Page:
After 1850 Vietnam with its luxuriant natural resources, its monuments and its various populations attracted many French artists and soon saw the creation of arts schools where Vietnamese artists came to learn European art techniques. This exhibition is a testimony to the fusion between two civilisations, with the Vietnamese vision of French artists, and the interpretation of their own culture by Vietnamese painters.
Paris, Musée Cernuschi

Until January 28: Edward Hopper at the Grand Palais
Gathering more than half of Edward Hopper’s paintings, the Grand Palais presents the hugest exhibition ever done of this American artist known to be the archetype of figurative painter, but who meanwhile was using a sort of abstraction in his more realistic works of art. His work is a strict description of the new American way of life, but includes also a part of criticism of the inhumanity of modern times.
Paris, Musée du Grand Palais

Until February 10: Canaletto in Venice
Another major exhibition of the Venice famous painter, Canaletto with 50 paintings and also with his famous sketchbook from about 1731. (All pages can now be seen on computers) There is also a Venetian copy of the optical chamber used by Canaletto to make his drawings.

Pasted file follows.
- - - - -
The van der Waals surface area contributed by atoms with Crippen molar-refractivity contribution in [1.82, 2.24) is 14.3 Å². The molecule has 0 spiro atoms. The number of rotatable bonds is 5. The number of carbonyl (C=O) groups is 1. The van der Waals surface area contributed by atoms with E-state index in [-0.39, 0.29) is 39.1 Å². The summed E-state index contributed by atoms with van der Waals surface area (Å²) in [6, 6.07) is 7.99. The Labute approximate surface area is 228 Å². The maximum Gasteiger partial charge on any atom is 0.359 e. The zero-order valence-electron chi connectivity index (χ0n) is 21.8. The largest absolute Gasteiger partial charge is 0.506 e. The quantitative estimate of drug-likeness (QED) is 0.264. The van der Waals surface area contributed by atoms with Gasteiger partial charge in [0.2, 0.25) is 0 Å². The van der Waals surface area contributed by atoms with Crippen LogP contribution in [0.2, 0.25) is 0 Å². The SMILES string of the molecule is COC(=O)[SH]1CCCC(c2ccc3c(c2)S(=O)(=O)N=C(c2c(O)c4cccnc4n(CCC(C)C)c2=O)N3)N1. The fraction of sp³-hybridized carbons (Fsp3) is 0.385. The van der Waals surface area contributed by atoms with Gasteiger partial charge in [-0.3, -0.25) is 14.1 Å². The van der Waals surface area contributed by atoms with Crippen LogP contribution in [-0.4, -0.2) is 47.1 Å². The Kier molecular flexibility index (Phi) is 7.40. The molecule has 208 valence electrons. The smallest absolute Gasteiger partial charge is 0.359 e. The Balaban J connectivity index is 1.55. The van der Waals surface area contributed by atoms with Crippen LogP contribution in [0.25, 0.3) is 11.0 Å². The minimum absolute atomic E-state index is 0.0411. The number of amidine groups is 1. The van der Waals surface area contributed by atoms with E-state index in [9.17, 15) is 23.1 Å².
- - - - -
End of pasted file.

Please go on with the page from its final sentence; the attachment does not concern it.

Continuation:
Paris, Musée Maillol

Until March 3: Rodin, the Flesh and the Marble
Although the museum is being renovated, the Rodin museum is exhibiting 50 marble sculptures by Rodin which highlight quality of the sculptor’s work, especially his ability to give life to marble bodies.
Paris, Musée Rodin

Until March 17: Van Gogh and Hiroshige
A double exhibition to celebrate the world most famous painter, Vincent Van Gogh, and the well-known Japanese artist Hiroshige. It was Hiroshige who inspired the first of the impressionists. A parallel can be seen between two opposite minds, the sense of general composition of Hiroshige who filled up his landscape paintings with an immense serenity, which was then copied and used by Van Gogh. He then expressed with his tortured mind his feelings that the landscapes of Southern France were sort of an imaginary Japan.
Paris, Pinacothèque 1 and 2

Until March 25: Dali
33 years after the 1979 fabulous Dali’s retrospective that remains the most successful exhibition ever set in this museum, the Centre Pompidou offers a new vision of the work and the life of Salvador Dali, probably one of the main masters in modern art but surely the most eccentric. He was greed, grotesque and genial in the same time. Provocations and controversies were part of his creative mind. Over two hundred works are presented in a string of chronological themed sections.
Paris, Centre Pompidou

Until July 27: ‘Beauty and the Beast’ Crossed Beauty in Contemporary Art
Referring to the Jean Cocteau’s eponymous film of 1946, Bernard Magrez, owner of four well-known Bordeaux vineyards and founder of the Bernard Magrez Cultural Institute, has organised a confrontation between 30 artworks by various contemporary artists to reflect the duality of Beauty, particularly in the connection that links the artist and his model.
Bordeaux, Gironde – 33, Institut Culturel Bernard Magrez

Until 2 November 2013: Roulez Carosses!